I am a consultant in the fields of emergency, humanitarian operations, human rights, and public international law.
I was born in Rabat, November 23, 1958, and graduated from the Law School of Mohamed V University in Law and Political Science in 1980. I pursued graduate studies in Public Law at the same law school while undertaking my national civil service at the Ministry of Internal Affairs in Rabat. After brief stays in Europe, I went to the Middle East, Turkey and Egypt where I studied Islamic Banking and Economics, then to Saudi Arabia where I worked for a financial institution for a couple of years.
After traveling to the Far East, I came to the US in l986 and finally settled in San Diego, California. After several business ventures, I went to a business school, then took computer courses at a San Diego college. I also served for two years in the United States Army and was stationed in Germany.
In 1989, I was hired as a Market Research Analyst for Computer Intelligence, a subsidiary of Ziff Davis Publishing, the leading publisher of computer magazines in the US, while finishing my graduate business courses. I eventually received a Masterís in Business Administration in 1991. A few years later, I finished a second Masterís in Public International Law from the University of Leiden (near the Hague), the Netherlands.
While I have traveled extensively in Latin America and Africa, and lived in many parts of the developing world, including my country of origin, Morocco, my humanitarian career really began in 1994 during the Rwandan genocide, which was spreading to neighboring countries. I was recruited by the United Nations High Commissioner for Refugees (UNHCR) as a Field Officer coordinating emergency humanitarian operations to tens of thousands of Rwandan refugees who crossed the borders to Burundi, another country that was itself on the verge of genocide.
I later worked as a legal protection officer for UNHCR on the borders of Guinea/Liberia and Sierra Leone, then returned for more assignments in the Great Lakes region (Rwanda, Burundi, Uganda and Congo (ex-Zaire)) with various UN agencies such as the UN Development Program (UNDP), the International Organization for Migration (IOM) and US-based non-governmental organizations (NGO) such as the Los Angeles-based International Medical Corps (IMC) and the New York- based International Rescue Committee (IRC) where I managed emergency operations between the two Congos (Kinshasa and Brazzaville) during the war in Congo Brazzaville. Some of my most vivid and cherished memories have come from my frequent crossings of the Congo River delivering medical supplies, goods and equipment.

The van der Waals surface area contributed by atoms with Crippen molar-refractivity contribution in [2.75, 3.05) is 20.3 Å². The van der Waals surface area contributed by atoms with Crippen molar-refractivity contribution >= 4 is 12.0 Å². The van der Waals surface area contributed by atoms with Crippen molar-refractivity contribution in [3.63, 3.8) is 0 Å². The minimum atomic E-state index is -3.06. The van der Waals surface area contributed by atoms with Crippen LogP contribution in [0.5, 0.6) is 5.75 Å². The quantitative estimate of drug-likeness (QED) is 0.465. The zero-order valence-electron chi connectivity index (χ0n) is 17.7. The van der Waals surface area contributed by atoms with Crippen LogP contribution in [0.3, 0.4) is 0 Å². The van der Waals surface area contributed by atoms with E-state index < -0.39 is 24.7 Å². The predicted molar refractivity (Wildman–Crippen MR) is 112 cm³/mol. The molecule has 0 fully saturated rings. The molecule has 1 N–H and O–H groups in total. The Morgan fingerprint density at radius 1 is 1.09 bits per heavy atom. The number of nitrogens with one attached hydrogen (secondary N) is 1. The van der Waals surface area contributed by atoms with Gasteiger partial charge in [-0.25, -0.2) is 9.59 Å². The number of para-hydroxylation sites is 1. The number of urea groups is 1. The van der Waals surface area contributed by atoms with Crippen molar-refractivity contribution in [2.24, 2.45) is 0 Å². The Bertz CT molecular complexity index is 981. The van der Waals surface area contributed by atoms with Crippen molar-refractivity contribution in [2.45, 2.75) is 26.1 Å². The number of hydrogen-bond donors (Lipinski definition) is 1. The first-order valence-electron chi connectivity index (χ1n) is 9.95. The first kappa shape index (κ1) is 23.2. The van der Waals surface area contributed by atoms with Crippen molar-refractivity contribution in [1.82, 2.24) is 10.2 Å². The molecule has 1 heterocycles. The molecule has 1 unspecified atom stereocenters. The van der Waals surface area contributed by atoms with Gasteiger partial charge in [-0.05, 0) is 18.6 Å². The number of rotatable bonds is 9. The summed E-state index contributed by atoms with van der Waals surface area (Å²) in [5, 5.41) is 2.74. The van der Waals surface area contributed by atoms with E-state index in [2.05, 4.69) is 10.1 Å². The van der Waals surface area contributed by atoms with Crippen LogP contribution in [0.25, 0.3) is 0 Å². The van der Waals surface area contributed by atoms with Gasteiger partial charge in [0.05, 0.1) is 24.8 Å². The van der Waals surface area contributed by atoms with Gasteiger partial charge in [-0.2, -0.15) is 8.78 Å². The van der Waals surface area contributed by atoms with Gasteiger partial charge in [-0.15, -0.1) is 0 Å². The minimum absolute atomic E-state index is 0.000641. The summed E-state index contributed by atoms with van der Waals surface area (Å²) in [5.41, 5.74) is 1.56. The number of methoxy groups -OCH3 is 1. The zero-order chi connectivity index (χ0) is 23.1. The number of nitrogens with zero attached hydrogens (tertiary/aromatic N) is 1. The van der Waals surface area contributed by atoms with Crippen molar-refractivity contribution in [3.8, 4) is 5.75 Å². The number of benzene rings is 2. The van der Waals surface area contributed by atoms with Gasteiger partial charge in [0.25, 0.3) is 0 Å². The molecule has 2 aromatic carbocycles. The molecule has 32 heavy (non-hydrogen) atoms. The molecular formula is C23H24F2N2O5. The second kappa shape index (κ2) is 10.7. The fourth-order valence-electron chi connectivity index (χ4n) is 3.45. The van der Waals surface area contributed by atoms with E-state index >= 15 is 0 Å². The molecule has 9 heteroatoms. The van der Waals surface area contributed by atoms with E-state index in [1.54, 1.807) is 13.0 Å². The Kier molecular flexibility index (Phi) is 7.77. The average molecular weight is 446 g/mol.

After several months working with the UN in Rwanda setting up a disaster/emergency management agency for the government of Rwanda, I was later recruited by the US Agency for International Development (USAID) as a Democracy and Governance Officer working on legal, judicial, political, and human rights issues. One of the most daunting tasks was to find a solution for more than a 125,000 detainees accused of genocide and awaiting trial in a country in shambles without the resources or the infrastructure to cope with this large number of detainees in the midst of other equally pressing priorities, particularly the countryís economy and Rwandaís security.